Usain Bolt loses Olympic gold medal from 2008 Beijing Olympics after Jamaica was retrospectively disqualified from 2008 relay sprint.
The International Olympic Committee (IOC) announced Wednesday, January 25 that the reanalysis of the blood sample from his teammate Nesta Carter from the 2008 Beijing Olympics tested positive on the prohibited substance methylhexaneamine.
Carter ran the first leg of the Beijing final as Jamaica set a new world record, a mark they surpassed in London four years later.
Usain Bolt made history as the first sprinter to sweep three Gold medals in three Olympic games and now he has to forfeit one of the pieces of his historic hardware.
This means that his wealth of 9 Gold medals which he got between 2008 and 2016 will be reduced to 8 as Usain Bolt loses Olympic Gold medal and Jamaica has also been stripped of the 4x100m title.
Trinidad and Tobago who were the runner-up are now in line for the promotion to the gold medal position, with Japan taking silver and Brazil bronze.
Previously, in May 2016, the Jamaican National Olympic Committee was told by IOC that Carter’s sample would be retested. In October 2016, Carter’s counsel sent a statement to the IOC that said that the athlete has been using Cell Tech and Nitro Tech with the recovery and muscle build up in 2008.
Carter said he was given various samples for doping control while he was taking the samples leading up to 2008 Olympics which he tested negative.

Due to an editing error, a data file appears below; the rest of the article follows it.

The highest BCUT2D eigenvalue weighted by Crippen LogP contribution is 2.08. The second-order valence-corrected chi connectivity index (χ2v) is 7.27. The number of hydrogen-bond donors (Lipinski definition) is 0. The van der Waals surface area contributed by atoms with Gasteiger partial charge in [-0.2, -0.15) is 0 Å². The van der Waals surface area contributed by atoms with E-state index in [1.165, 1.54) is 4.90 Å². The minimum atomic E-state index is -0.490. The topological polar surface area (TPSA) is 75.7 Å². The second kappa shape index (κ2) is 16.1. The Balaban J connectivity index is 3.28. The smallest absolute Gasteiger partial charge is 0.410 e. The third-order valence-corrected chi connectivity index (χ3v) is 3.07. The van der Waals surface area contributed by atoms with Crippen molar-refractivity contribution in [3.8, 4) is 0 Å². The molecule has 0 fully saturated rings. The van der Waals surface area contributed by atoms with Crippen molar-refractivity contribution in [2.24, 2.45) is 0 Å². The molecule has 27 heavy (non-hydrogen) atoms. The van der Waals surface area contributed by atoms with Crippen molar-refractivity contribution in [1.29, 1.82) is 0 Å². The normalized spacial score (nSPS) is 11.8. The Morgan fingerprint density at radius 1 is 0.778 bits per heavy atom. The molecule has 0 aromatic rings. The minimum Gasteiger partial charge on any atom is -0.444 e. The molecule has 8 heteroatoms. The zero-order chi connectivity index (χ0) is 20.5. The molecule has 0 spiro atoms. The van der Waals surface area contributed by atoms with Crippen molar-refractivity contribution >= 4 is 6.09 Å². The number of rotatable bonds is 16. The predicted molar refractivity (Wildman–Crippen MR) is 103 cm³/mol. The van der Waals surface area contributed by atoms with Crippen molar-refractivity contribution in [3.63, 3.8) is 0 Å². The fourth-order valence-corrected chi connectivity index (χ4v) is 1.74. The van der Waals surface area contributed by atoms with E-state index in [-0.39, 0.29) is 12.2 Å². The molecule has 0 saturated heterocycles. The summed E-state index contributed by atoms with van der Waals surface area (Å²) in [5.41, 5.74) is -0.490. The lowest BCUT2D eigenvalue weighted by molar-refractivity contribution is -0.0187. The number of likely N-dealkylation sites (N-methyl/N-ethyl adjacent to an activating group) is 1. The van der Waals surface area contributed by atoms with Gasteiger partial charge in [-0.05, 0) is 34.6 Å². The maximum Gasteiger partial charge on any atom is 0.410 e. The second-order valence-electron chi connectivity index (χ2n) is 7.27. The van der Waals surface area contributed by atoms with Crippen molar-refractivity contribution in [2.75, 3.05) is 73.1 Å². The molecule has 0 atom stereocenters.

The IOC disciplinary commission in their decision said Carter, claims of “ingestion of an unknown supplement would not and could not deprive the commission findings of anti-doping rule violation.”
The commission also said that Carter did not provide any real evidence that the supplements he declared on his Doping Control Form might have been the likely source.
The decision read:
“On the contrary, the fact that the Athlete used such supplements regularly and that this did not lead to other problems, supports the likelihood that the source of the prohibited substance was not the supplements mentioned by the Athlete.”
Carter, who did not compete in Rio last summer, can appeal to the Court of Arbitration for Sport.
Last year before Usain Bolt loses Olympic Gold medal, he was asked how he would feel if he lost a medal he said, “it will be heartbreaking, but it’s one of those things. Things happen in life, so when it’s confirmed or whatever, if I need to give back my gold medal I’d have to give it back, it’s not a problem for me.”
The IOC has retested hundreds of samples from 2008 and 2012 Olympics to possibly detect banned substances which were originally not identified during the Olympics. The method of testing has really improved since London Olympics and the latest tech can now detect long-term metabolites.
Another 2008 medallist, Russian long jumper Tatiana Lebedeva, has lost her silver medal after testing positive for turinabol.